Frankie And Johnny (1991 Film)
Frankie and Johnny is a 1991 American film directed by Garry Marshall, and starring Al Pacino and Michelle Pfeiffer in their first film together since Scarface (1983). Hector Elizondo, Nathan Lane and Kate Nelligan appeared in supporting roles. The original score was composed by Marvin Hamlisch.
The screenplay for Frankie and Johnny was adapted by Terrence McNally from his own off-Broadway play Frankie and Johnny in the Clair de Lune (1987), which featured Kenneth Welsh and Kathy Bates. The most notable alteration in the film was the addition of several supporting characters and various locations; in the original play, only the two eponymous characters appeared onstage, and the entire drama took place in one apartment.
The title is a reference to the traditional American popular song 'Frankie and Johnny', first published in 1904, which tells the story of a woman who finds her man making love to another woman and shoots him dead.
Another film of the same name, Frankie and Johnny (1966) starring Elvis Presley and Donna Douglas, takes its name from the song but is in no other way related to this film.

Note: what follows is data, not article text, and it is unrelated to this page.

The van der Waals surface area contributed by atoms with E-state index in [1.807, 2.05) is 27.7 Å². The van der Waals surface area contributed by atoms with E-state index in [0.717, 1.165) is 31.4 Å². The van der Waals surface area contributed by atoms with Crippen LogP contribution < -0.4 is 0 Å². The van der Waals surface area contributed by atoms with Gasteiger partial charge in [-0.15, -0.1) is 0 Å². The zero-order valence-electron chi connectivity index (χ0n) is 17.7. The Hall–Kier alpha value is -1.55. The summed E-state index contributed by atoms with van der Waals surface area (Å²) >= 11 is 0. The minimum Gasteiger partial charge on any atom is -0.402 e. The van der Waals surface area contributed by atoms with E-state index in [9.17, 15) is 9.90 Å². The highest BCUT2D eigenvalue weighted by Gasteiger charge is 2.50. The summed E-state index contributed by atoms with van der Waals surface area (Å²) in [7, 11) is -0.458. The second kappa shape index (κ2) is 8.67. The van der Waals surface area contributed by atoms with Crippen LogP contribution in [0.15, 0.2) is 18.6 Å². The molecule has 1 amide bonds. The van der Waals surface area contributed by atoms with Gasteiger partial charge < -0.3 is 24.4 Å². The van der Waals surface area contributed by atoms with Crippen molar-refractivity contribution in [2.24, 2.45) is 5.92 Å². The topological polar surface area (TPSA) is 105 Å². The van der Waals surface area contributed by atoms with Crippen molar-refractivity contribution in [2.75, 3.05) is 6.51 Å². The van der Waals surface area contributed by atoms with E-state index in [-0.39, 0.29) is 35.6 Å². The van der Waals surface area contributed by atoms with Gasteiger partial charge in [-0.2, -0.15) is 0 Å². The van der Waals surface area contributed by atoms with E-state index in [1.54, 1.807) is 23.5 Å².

Johnny (Pacino) is a middle-aged man, just released from prison who's looking for a job. He's hired as a short-order cook in a local diner where he meets Frankie, a pretty waitress who is trying to move on with her life after getting out of an abusive relationship. Johnny attempts to win Frankie's heart but quickly realizes it will be quite a challenge in this true-to-life romantic dramedy.
Read more about Frankie And Johnny (1991 Film): Cast, Production, Reception, Awards and Nominations
Famous quotes containing the words frankie and/or johnny:
“Frankie threw back her kimono, she took out her forty-four.
Root-a-toot-toot, three times she shot, right through that hardwood
—Unknown. Frankie and Johnny (l. 2527)
“Its nice to be a part of history but people should get it right. I may not be perfect, but Im bloody close.”
—John Lydon (formerly Johnny Rotten)